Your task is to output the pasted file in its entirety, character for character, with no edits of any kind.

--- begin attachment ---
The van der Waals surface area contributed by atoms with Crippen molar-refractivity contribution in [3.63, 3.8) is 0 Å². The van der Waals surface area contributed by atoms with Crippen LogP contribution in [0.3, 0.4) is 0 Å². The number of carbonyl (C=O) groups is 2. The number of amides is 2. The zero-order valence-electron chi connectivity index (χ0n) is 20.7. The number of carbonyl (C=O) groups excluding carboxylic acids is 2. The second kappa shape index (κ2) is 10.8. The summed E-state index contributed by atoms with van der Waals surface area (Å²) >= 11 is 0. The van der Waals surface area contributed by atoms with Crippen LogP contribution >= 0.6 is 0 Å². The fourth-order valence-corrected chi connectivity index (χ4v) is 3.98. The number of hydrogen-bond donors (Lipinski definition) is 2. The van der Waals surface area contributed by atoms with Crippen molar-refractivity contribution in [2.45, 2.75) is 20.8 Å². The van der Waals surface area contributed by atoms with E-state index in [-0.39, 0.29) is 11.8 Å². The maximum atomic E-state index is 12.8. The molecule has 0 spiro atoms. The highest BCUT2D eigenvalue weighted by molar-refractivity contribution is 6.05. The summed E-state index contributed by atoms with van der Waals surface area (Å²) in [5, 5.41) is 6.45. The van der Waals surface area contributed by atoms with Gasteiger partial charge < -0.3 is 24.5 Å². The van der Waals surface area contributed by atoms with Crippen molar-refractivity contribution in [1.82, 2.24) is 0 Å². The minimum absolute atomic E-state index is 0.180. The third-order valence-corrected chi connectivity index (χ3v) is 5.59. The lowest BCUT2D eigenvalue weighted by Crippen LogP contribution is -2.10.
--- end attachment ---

The van der Waals surface area contributed by atoms with Crippen molar-refractivity contribution in [3.63, 3.8) is 0 Å². The van der Waals surface area contributed by atoms with Crippen LogP contribution in [0.3, 0.4) is 0 Å². The number of carbonyl (C=O) groups is 2. The number of amides is 2. The zero-order valence-electron chi connectivity index (χ0n) is 20.7. The number of carbonyl (C=O) groups excluding carboxylic acids is 2. The second kappa shape index (κ2) is 10.8. The summed E-state index contributed by atoms with van der Waals surface area (Å²) >= 11 is 0. The van der Waals surface area contributed by atoms with Crippen LogP contribution >= 0.6 is 0 Å². The fourth-order valence-corrected chi connectivity index (χ4v) is 3.98. The number of hydrogen-bond donors (Lipinski definition) is 2. The van der Waals surface area contributed by atoms with Crippen molar-refractivity contribution in [2.45, 2.75) is 20.8 Å². The van der Waals surface area contributed by atoms with E-state index in [-0.39, 0.29) is 11.8 Å². The maximum atomic E-state index is 12.8. The molecule has 0 spiro atoms. The highest BCUT2D eigenvalue weighted by molar-refractivity contribution is 6.05. The summed E-state index contributed by atoms with van der Waals surface area (Å²) in [5, 5.41) is 6.45. The van der Waals surface area contributed by atoms with Gasteiger partial charge < -0.3 is 24.5 Å². The van der Waals surface area contributed by atoms with Crippen molar-refractivity contribution in [1.82, 2.24) is 0 Å². The minimum absolute atomic E-state index is 0.180. The third-order valence-corrected chi connectivity index (χ3v) is 5.59. The lowest BCUT2D eigenvalue weighted by Crippen LogP contribution is -2.10.